A clear progression of anger existed in our patients’ experiences following an event. As Lamb points out, most patient anger is about how they were treated rather than the event itself [27]. It was clear that some patients tried to resolve issues through local and official channels, did this alone, and quickly felt a sense of futility. The anger progression identified in the study tracks closely to Flestiner’s et al. discussions of the transformations by which injurious experiences develop into disputes [28]. Note that at the time of this writing, perhaps due to the rapid recognition of and payment for direct losses (a positive response to the transformations of blaming and claiming), none of the cases we studied progressed to a dispute (i.e. legal action.) As pointed out by others, legal action at least partly derives from desperation, born of the frustrated attempts to find out the truth, redress the wrong and get support for recovery [5,28].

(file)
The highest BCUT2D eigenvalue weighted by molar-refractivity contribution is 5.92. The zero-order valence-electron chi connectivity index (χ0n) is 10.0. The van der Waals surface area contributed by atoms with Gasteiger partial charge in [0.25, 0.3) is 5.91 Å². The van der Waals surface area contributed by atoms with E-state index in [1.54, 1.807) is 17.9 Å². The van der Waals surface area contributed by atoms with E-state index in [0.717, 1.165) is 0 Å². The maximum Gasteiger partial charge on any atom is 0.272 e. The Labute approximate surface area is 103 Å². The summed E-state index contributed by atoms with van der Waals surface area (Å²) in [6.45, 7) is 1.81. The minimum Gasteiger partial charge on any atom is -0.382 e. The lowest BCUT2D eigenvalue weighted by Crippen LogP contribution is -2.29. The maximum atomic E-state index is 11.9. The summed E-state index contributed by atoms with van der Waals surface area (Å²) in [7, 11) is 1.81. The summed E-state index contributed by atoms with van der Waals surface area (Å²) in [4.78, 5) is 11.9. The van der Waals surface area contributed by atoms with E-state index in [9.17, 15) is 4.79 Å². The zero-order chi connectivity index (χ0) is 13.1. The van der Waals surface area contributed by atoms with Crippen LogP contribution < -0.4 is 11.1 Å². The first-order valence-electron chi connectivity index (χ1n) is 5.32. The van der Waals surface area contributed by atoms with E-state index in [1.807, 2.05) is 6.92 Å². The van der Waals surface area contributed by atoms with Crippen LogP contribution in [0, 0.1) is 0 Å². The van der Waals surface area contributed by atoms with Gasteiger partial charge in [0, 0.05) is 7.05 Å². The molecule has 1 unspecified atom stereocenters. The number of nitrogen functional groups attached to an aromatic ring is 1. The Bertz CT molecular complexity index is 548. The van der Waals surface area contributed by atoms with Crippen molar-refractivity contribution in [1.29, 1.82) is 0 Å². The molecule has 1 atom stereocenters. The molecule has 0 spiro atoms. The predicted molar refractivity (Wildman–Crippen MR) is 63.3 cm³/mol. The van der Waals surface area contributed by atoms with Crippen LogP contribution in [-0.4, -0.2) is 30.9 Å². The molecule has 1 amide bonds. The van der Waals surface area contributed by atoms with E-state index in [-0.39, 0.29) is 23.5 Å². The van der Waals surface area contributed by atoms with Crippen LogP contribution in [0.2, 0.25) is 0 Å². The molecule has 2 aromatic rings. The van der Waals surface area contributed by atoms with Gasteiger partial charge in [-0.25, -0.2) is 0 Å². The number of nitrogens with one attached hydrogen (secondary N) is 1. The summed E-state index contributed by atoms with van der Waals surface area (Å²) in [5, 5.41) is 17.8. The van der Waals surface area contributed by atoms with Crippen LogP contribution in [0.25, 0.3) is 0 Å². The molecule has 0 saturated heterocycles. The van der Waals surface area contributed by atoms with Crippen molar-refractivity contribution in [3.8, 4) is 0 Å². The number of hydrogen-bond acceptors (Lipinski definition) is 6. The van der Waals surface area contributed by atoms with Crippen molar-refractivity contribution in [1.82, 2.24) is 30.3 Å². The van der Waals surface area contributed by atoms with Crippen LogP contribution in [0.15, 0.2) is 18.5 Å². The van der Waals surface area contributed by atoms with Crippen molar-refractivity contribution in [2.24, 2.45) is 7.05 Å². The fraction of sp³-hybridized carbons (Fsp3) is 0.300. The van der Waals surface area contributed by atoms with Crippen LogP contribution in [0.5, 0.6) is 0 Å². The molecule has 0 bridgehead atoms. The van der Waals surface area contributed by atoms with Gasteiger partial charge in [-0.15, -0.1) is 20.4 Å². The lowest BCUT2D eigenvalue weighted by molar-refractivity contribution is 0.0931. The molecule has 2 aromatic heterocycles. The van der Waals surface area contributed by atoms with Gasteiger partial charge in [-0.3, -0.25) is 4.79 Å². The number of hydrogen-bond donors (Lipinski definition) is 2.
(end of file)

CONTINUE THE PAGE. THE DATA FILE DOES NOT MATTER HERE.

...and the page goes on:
Interestingly, the groups did not discuss threats to their personal identity as highlighted by Coyle [29]. Although many had suffered permanent physical losses and certainly discussed threats to their quality of life, the themes of feeling ‘dehumanized’ or considered ‘stupid’, ‘infantile’, or ‘incompetent’ were not prevalent. This may be due to communication processes built into the 3Rs program, particularly the case manager who is tasked to listen to the patient and family, inform them of what happened and how it will be dealt with and offer immediate redress for direct losses.